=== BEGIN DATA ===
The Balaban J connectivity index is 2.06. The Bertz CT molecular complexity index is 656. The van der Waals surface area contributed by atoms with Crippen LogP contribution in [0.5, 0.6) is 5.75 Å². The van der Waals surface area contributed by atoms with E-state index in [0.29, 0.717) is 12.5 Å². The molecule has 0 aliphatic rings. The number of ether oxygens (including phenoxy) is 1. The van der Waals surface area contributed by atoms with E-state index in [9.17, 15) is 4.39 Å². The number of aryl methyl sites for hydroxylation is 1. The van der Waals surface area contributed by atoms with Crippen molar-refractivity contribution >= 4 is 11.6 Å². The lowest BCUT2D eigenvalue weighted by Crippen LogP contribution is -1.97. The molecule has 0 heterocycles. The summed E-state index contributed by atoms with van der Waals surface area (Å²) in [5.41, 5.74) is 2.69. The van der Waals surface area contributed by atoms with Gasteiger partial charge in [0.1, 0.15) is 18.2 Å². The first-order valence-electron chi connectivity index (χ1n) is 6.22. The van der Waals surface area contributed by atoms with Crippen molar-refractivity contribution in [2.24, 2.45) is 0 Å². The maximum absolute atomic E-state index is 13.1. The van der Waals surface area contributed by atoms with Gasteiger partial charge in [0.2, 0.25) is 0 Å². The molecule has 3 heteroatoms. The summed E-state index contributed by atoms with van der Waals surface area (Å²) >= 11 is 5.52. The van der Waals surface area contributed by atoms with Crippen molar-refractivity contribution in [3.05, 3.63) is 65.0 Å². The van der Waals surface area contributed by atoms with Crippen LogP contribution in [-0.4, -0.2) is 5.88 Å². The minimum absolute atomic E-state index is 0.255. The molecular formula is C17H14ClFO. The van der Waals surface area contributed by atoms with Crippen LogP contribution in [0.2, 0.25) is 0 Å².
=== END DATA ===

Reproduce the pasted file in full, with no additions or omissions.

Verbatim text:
The Balaban J connectivity index is 2.06. The Bertz CT molecular complexity index is 656. The van der Waals surface area contributed by atoms with Crippen LogP contribution in [0.5, 0.6) is 5.75 Å². The van der Waals surface area contributed by atoms with E-state index in [0.29, 0.717) is 12.5 Å². The molecule has 0 aliphatic rings. The number of ether oxygens (including phenoxy) is 1. The van der Waals surface area contributed by atoms with E-state index in [9.17, 15) is 4.39 Å². The number of aryl methyl sites for hydroxylation is 1. The van der Waals surface area contributed by atoms with Crippen molar-refractivity contribution >= 4 is 11.6 Å². The lowest BCUT2D eigenvalue weighted by Crippen LogP contribution is -1.97. The molecule has 0 heterocycles. The summed E-state index contributed by atoms with van der Waals surface area (Å²) in [5.41, 5.74) is 2.69. The van der Waals surface area contributed by atoms with Gasteiger partial charge in [0.1, 0.15) is 18.2 Å². The first-order valence-electron chi connectivity index (χ1n) is 6.22. The van der Waals surface area contributed by atoms with Crippen molar-refractivity contribution in [2.24, 2.45) is 0 Å². The maximum absolute atomic E-state index is 13.1. The van der Waals surface area contributed by atoms with Gasteiger partial charge in [0.2, 0.25) is 0 Å². The molecule has 3 heteroatoms. The summed E-state index contributed by atoms with van der Waals surface area (Å²) >= 11 is 5.52. The van der Waals surface area contributed by atoms with Crippen molar-refractivity contribution in [3.05, 3.63) is 65.0 Å². The van der Waals surface area contributed by atoms with Crippen LogP contribution in [-0.4, -0.2) is 5.88 Å². The minimum absolute atomic E-state index is 0.255. The molecular formula is C17H14ClFO. The van der Waals surface area contributed by atoms with Crippen LogP contribution in [0.2, 0.25) is 0 Å².